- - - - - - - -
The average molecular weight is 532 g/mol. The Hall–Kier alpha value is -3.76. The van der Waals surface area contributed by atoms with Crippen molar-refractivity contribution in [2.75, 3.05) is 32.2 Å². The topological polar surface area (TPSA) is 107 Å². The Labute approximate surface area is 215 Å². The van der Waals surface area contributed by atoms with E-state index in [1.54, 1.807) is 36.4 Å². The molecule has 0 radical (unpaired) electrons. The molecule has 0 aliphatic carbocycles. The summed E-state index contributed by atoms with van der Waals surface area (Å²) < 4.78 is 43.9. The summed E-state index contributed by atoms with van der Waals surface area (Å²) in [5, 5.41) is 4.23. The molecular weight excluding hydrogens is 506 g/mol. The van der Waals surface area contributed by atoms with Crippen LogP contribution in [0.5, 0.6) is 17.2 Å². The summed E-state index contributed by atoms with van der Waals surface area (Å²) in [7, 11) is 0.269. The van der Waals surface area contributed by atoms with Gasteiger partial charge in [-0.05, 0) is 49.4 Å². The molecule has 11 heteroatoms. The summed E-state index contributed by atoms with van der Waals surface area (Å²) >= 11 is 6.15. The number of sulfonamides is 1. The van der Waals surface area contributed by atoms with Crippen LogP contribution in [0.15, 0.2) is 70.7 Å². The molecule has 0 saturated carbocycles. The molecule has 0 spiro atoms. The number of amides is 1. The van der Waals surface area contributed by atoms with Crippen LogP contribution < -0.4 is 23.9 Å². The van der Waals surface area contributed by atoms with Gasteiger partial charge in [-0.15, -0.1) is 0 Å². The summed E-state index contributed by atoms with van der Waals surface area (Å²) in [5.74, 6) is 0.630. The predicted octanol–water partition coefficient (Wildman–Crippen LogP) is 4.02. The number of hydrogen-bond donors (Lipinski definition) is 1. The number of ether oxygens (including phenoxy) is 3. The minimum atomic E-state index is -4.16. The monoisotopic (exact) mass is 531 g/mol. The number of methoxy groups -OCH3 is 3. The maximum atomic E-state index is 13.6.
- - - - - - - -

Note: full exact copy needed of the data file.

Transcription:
The average molecular weight is 532 g/mol. The Hall–Kier alpha value is -3.76. The van der Waals surface area contributed by atoms with Crippen molar-refractivity contribution in [2.75, 3.05) is 32.2 Å². The topological polar surface area (TPSA) is 107 Å². The Labute approximate surface area is 215 Å². The van der Waals surface area contributed by atoms with E-state index in [1.54, 1.807) is 36.4 Å². The molecule has 0 radical (unpaired) electrons. The molecule has 0 aliphatic carbocycles. The summed E-state index contributed by atoms with van der Waals surface area (Å²) < 4.78 is 43.9. The summed E-state index contributed by atoms with van der Waals surface area (Å²) in [5, 5.41) is 4.23. The molecular weight excluding hydrogens is 506 g/mol. The van der Waals surface area contributed by atoms with Crippen LogP contribution in [0.5, 0.6) is 17.2 Å². The summed E-state index contributed by atoms with van der Waals surface area (Å²) in [7, 11) is 0.269. The van der Waals surface area contributed by atoms with Gasteiger partial charge in [-0.05, 0) is 49.4 Å². The molecule has 11 heteroatoms. The summed E-state index contributed by atoms with van der Waals surface area (Å²) >= 11 is 6.15. The number of sulfonamides is 1. The van der Waals surface area contributed by atoms with Crippen LogP contribution in [0.15, 0.2) is 70.7 Å². The molecule has 0 saturated carbocycles. The molecule has 0 spiro atoms. The number of amides is 1. The van der Waals surface area contributed by atoms with Crippen LogP contribution < -0.4 is 23.9 Å². The van der Waals surface area contributed by atoms with Gasteiger partial charge in [-0.15, -0.1) is 0 Å². The summed E-state index contributed by atoms with van der Waals surface area (Å²) in [5.74, 6) is 0.630. The predicted octanol–water partition coefficient (Wildman–Crippen LogP) is 4.02. The number of hydrogen-bond donors (Lipinski definition) is 1. The number of ether oxygens (including phenoxy) is 3. The minimum atomic E-state index is -4.16. The monoisotopic (exact) mass is 531 g/mol. The number of methoxy groups -OCH3 is 3. The maximum atomic E-state index is 13.6.